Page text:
I love this book. Seriously. We’re at the stage where I thought we would be out of the picture book arena for a while, as Mary Tyler Son has moved on to chapter books and Lego guides almost exclusively. I’ve missed them, honestly, as the picture books in our home library gather dust while they wait for Mary Tyler Baby not to drool on them or rip their pages. Board books for baby for the foreseeable future.
Friends gifted our older boy with The Day the Crayons Quit a few weeks ago and it was instant love from mom and child both. Written by Drew Daywalt and illustrated by Oliver Jeffers, this kid’s book delivers in some pretty surprising ways.
At the heart of the story are the demands of individual crayon colors, stating their position on why they have it harder than the other colors in the box and how that leads to their decision to quit. My son is amused by the idea of a crayon quitting, and not so sub-consciously, loves the concept of standing up for yourself and calling the shots for once — a five year old’s dream.
I love it for how it expertly weaves the lesson of empathy through its pages. Color by color, readers young and old are brought into the hidden lives of crayons — the color pecking order, if you will. Red whines about how busy it is and how it is employed even on holidays like Christmas and Valentine’s Day. Red wants a break. White feels empty, not even showing up on the page. Pink bemoans being thought of as a girl’s color and dreams of being used to draw dinosaurs and cowboys. Black is tired of only being used as an outline color and fantasizes about a day at the beach.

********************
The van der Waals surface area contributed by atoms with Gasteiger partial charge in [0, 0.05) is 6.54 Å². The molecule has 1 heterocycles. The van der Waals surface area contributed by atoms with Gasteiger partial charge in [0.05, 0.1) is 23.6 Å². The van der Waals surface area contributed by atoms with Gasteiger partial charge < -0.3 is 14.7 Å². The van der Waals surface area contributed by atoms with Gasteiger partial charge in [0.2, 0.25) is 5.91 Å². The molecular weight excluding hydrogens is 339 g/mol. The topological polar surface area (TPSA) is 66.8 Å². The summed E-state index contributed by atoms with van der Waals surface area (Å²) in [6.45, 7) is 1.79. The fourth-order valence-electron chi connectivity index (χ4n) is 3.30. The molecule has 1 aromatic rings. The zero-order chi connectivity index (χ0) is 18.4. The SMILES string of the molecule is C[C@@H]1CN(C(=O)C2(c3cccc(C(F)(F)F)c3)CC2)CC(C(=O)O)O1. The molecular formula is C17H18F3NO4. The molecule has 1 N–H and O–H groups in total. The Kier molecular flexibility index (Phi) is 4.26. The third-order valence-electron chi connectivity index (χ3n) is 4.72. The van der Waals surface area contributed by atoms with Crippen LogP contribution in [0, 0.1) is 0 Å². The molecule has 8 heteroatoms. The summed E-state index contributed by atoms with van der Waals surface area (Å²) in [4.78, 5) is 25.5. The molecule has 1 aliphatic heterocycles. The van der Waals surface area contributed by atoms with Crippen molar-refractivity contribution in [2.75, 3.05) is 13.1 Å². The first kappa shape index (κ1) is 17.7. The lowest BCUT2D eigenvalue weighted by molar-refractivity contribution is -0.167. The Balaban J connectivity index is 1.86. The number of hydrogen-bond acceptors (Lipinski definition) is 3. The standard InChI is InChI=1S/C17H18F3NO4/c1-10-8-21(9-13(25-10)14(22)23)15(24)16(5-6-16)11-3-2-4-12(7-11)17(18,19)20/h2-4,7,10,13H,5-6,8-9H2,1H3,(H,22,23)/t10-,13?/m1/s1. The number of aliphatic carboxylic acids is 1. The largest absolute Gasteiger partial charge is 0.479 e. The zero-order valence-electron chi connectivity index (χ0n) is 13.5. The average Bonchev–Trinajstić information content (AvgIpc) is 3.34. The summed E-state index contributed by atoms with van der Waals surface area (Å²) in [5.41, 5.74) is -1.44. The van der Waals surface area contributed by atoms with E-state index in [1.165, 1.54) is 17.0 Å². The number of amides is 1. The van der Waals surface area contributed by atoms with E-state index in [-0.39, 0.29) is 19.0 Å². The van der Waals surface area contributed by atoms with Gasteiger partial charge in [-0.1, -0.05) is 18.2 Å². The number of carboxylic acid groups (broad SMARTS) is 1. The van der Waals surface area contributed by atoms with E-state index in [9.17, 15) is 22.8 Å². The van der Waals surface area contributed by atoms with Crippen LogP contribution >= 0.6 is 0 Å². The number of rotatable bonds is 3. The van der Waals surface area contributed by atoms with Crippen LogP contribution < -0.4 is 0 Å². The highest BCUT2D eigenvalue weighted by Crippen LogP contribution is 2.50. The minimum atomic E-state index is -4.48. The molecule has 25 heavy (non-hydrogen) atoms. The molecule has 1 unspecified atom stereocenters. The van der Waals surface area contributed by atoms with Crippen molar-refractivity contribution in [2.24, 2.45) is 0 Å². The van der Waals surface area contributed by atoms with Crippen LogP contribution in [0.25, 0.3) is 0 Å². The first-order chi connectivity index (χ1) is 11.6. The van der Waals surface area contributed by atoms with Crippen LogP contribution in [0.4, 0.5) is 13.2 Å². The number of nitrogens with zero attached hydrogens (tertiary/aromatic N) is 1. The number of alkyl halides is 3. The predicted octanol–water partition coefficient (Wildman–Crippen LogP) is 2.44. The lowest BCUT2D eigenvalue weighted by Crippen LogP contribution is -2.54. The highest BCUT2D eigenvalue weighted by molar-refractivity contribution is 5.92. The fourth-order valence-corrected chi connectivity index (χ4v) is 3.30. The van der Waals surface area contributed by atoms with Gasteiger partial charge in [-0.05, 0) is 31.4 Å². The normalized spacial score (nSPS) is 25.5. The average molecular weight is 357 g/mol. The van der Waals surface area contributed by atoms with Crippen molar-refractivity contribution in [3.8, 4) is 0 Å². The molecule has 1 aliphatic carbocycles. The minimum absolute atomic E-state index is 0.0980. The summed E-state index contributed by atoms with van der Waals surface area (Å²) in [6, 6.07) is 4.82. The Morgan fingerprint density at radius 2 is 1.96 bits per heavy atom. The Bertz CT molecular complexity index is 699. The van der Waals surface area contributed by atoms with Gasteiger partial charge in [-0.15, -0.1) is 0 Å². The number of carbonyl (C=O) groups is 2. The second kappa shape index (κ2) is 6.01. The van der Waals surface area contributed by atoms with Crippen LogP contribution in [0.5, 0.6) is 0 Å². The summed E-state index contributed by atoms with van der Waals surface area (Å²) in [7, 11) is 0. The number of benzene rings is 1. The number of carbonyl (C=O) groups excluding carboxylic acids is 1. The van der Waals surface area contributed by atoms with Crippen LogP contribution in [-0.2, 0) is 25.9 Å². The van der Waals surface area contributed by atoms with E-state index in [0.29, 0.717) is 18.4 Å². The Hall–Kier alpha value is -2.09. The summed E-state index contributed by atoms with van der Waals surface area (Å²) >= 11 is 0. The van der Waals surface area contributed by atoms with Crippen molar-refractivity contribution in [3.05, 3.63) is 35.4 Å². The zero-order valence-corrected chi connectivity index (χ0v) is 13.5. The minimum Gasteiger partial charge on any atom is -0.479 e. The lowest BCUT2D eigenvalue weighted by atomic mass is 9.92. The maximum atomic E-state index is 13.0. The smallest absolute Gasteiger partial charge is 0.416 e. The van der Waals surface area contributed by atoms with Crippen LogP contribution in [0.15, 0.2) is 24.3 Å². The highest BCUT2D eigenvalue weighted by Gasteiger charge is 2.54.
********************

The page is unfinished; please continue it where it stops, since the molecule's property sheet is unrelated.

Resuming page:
The book concept is clever and humorous and won’t bore a parent to death while also making kiddo think without knowing it. They’ll be too busy giggling to realize the important lesson they are learning. Teaching a child to empathize, the act of understanding and sharing the feelings of another, is, from my point of view, one of the primary tasks of successful parenting.
Imagine a childhood where all children could better empathize with one another. Bullying would cease to exist as we know it. How amazing would that be? Pffft, a mom can dare to dream, can’t I? Racism, sexism, classism, violence — *POOF*. A lovely world, indeed!
But enough with my Utopian fantasies.
Long story short, this book is a great tool for introducing the concept of empathy to young children. Read it with them, giggle with them, then slowly encourage them to employ empathy themselves in their day-to-day. Start with the bugs they squash or the flowers and leaves they pick distractedly. Teach them about the value of all living things. From crayons and nature, move on to higher order empahty — why Sally might feel left out when the boys refuse to play with her, or why Billy might be afraid to play baseball, as all kiddos don’t like flying orbs careening towards their heads.
If you want to read more about teaching our children empathy, here is an article I highly recommend.
Another great feature of empathy is that when you are bone tired, frustrated, at the end of your parental rope, you can sit down and explain that to your kiddos, with the hope that they will actually understand. Ha! Speaking of fantasies . . .